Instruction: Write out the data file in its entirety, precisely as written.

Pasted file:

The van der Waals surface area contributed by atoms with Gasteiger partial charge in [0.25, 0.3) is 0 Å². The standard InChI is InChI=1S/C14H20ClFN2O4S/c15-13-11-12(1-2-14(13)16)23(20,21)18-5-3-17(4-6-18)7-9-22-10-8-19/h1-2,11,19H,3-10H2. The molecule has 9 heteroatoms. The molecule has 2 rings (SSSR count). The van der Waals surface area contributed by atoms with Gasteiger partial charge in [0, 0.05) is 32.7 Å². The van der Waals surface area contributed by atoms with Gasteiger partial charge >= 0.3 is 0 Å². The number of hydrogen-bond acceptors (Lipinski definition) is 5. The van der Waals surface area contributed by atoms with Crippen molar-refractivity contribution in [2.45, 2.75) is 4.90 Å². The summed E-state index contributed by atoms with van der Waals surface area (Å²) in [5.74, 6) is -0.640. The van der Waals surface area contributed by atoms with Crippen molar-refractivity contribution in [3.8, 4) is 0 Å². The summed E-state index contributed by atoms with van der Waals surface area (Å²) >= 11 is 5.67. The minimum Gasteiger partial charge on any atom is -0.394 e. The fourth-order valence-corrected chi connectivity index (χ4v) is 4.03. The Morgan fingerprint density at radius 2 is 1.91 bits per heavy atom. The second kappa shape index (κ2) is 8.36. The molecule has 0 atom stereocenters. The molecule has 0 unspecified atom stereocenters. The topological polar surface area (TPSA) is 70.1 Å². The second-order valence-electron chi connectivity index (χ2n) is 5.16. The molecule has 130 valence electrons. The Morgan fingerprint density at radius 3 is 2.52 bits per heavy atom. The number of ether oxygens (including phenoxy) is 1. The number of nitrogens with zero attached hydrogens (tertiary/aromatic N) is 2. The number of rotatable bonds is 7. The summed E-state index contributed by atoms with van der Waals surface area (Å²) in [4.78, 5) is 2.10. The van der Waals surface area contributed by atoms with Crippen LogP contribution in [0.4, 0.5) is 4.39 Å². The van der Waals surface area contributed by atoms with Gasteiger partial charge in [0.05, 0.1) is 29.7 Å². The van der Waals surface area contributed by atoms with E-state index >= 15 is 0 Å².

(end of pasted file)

The van der Waals surface area contributed by atoms with Gasteiger partial charge in [0.25, 0.3) is 0 Å². The standard InChI is InChI=1S/C14H20ClFN2O4S/c15-13-11-12(1-2-14(13)16)23(20,21)18-5-3-17(4-6-18)7-9-22-10-8-19/h1-2,11,19H,3-10H2. The molecule has 9 heteroatoms. The molecule has 2 rings (SSSR count). The van der Waals surface area contributed by atoms with Gasteiger partial charge in [0, 0.05) is 32.7 Å². The van der Waals surface area contributed by atoms with Gasteiger partial charge >= 0.3 is 0 Å². The number of hydrogen-bond acceptors (Lipinski definition) is 5. The van der Waals surface area contributed by atoms with Crippen molar-refractivity contribution in [2.45, 2.75) is 4.90 Å². The summed E-state index contributed by atoms with van der Waals surface area (Å²) in [5.74, 6) is -0.640. The van der Waals surface area contributed by atoms with Crippen molar-refractivity contribution in [3.8, 4) is 0 Å². The summed E-state index contributed by atoms with van der Waals surface area (Å²) >= 11 is 5.67. The minimum Gasteiger partial charge on any atom is -0.394 e. The fourth-order valence-corrected chi connectivity index (χ4v) is 4.03. The Morgan fingerprint density at radius 2 is 1.91 bits per heavy atom. The second kappa shape index (κ2) is 8.36. The molecule has 0 atom stereocenters. The molecule has 0 unspecified atom stereocenters. The topological polar surface area (TPSA) is 70.1 Å². The second-order valence-electron chi connectivity index (χ2n) is 5.16. The molecule has 130 valence electrons. The Morgan fingerprint density at radius 3 is 2.52 bits per heavy atom. The number of ether oxygens (including phenoxy) is 1. The number of nitrogens with zero attached hydrogens (tertiary/aromatic N) is 2. The number of rotatable bonds is 7. The summed E-state index contributed by atoms with van der Waals surface area (Å²) in [4.78, 5) is 2.10. The van der Waals surface area contributed by atoms with Crippen LogP contribution in [0.4, 0.5) is 4.39 Å². The van der Waals surface area contributed by atoms with Gasteiger partial charge in [0.05, 0.1) is 29.7 Å². The van der Waals surface area contributed by atoms with E-state index >= 15 is 0 Å².